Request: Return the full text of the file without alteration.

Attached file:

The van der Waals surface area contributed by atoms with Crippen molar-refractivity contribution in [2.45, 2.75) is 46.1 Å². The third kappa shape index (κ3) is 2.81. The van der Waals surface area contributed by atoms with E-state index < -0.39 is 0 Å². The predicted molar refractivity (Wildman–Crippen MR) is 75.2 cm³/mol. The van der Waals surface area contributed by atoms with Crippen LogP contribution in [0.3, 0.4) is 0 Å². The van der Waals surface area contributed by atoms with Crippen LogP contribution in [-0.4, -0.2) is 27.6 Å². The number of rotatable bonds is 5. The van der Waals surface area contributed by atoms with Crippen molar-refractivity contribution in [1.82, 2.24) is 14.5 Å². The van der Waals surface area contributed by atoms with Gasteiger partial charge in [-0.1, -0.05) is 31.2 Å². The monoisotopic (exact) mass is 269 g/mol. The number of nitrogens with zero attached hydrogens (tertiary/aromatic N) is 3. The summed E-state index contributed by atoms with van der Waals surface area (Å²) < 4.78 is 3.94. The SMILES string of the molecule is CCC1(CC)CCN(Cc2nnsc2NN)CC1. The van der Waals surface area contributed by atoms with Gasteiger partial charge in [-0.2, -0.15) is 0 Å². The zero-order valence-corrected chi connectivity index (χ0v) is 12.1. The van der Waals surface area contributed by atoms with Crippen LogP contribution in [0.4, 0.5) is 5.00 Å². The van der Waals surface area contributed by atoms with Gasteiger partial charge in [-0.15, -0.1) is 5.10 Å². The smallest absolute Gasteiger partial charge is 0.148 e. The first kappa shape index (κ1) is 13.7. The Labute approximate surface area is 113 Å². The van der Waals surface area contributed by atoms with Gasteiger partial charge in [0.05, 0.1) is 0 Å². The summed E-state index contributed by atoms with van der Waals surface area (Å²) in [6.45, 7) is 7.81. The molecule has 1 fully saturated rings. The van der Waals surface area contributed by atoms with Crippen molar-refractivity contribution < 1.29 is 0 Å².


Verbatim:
The van der Waals surface area contributed by atoms with Crippen molar-refractivity contribution in [2.45, 2.75) is 46.1 Å². The third kappa shape index (κ3) is 2.81. The van der Waals surface area contributed by atoms with E-state index < -0.39 is 0 Å². The predicted molar refractivity (Wildman–Crippen MR) is 75.2 cm³/mol. The van der Waals surface area contributed by atoms with Crippen LogP contribution in [0.3, 0.4) is 0 Å². The van der Waals surface area contributed by atoms with Crippen LogP contribution in [-0.4, -0.2) is 27.6 Å². The number of rotatable bonds is 5. The van der Waals surface area contributed by atoms with Crippen molar-refractivity contribution in [1.82, 2.24) is 14.5 Å². The van der Waals surface area contributed by atoms with Gasteiger partial charge in [-0.1, -0.05) is 31.2 Å². The monoisotopic (exact) mass is 269 g/mol. The number of nitrogens with zero attached hydrogens (tertiary/aromatic N) is 3. The summed E-state index contributed by atoms with van der Waals surface area (Å²) < 4.78 is 3.94. The SMILES string of the molecule is CCC1(CC)CCN(Cc2nnsc2NN)CC1. The van der Waals surface area contributed by atoms with Gasteiger partial charge in [-0.2, -0.15) is 0 Å². The zero-order valence-corrected chi connectivity index (χ0v) is 12.1. The van der Waals surface area contributed by atoms with Crippen LogP contribution in [0.4, 0.5) is 5.00 Å². The van der Waals surface area contributed by atoms with Gasteiger partial charge in [-0.15, -0.1) is 5.10 Å². The smallest absolute Gasteiger partial charge is 0.148 e. The first kappa shape index (κ1) is 13.7. The Labute approximate surface area is 113 Å². The van der Waals surface area contributed by atoms with Gasteiger partial charge in [0.05, 0.1) is 0 Å². The summed E-state index contributed by atoms with van der Waals surface area (Å²) in [6.45, 7) is 7.81. The molecule has 1 fully saturated rings. The van der Waals surface area contributed by atoms with Crippen molar-refractivity contribution < 1.29 is 0 Å².